I will be 65 years old next week (and will try not to talk it incessantly because I think about it incessantly.)
Being 65 makes me eligible for Medicare and marks fifteen years since I could join AARP. I could say so many things about aging here but I won’t.
Instead, I want to talk about clergy retirement.
I’ve written a bit on 60-somethings in our congregations and some of those posts have hurt my colleagues feelings. That was not my intention. It is my intention as an institutional church person to devote my life to helping congregations thrive and expand the reign of God and make disciples of all nations.
As I did when I was a pastor serving a congregation, I have a small group of people I trust to tell me the truth. One of their primary responsibilities these days is to tell me when it’s time to retire and I am confident they will do this.
In my denomination, it’s lucrative to retire when you are 70 years old if you are vested in our pension system. And it’s also true that churches do not tend to call new pastors who are 60+ in age.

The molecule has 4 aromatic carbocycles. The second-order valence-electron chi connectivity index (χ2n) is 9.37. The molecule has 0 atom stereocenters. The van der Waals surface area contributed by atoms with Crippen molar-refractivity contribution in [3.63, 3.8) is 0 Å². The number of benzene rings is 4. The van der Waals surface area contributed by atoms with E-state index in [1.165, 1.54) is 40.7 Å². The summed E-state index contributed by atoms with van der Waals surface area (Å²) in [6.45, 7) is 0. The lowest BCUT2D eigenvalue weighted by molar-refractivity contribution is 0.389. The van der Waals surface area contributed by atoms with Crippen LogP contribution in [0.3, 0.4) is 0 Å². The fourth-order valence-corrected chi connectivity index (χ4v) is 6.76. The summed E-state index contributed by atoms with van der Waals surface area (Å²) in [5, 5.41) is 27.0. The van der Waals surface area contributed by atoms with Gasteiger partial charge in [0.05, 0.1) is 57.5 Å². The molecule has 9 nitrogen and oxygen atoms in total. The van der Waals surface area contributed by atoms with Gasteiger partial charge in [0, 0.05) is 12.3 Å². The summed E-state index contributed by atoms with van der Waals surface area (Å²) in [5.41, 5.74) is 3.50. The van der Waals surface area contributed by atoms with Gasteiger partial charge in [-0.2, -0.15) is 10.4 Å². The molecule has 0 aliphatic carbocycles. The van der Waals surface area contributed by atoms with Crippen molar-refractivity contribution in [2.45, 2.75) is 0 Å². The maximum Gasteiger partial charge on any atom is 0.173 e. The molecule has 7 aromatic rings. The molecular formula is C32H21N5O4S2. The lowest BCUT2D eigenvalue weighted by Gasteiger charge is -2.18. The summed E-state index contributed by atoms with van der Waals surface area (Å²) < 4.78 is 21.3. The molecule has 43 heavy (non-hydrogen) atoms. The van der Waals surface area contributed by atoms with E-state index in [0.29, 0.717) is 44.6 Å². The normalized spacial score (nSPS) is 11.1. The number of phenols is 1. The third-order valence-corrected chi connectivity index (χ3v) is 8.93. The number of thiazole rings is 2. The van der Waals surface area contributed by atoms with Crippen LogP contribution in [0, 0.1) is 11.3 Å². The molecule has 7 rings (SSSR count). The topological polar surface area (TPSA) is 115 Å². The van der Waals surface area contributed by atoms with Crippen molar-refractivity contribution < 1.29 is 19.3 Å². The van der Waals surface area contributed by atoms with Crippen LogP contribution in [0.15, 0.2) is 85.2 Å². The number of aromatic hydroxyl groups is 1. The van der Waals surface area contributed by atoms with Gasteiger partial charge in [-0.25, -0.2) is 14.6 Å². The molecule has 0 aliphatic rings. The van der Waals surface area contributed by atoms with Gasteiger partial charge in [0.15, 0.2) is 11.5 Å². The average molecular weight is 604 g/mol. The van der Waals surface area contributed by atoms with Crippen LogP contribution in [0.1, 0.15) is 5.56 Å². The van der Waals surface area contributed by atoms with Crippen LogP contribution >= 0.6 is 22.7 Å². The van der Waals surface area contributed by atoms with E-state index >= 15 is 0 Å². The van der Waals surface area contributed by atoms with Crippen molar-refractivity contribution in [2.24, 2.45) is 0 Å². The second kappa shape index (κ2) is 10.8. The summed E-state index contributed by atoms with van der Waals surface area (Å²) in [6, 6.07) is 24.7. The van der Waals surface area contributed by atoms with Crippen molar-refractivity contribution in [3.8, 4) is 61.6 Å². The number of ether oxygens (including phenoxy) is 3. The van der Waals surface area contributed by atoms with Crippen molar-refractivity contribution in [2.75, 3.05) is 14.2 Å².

So, here’s what sometimes happens: A pastor is – say – 62 and wants to retire at 70 but that pastor has lost energy and the desire to learn new things. There is no steam left to shift the culture of that congregation.
This is especially dangerous in these days as we discern what the Post-Pandemic Church will look like. A struggling congregation cannot survive 2 to 10 years of leadership under a pastor who will not or cannot pivot to serve a Post-Pandemic Church.
As I discern these things personally, I am begging my Boomer colleagues to talk about these things with the LORD:
- Am I one of the first to say ‘yes’ when elders and deacons present fresh ideas for our congregation to consider?
- Am I excited about Sunday mornings? Sunday evenings? Tuesday afternoons doing my ministry?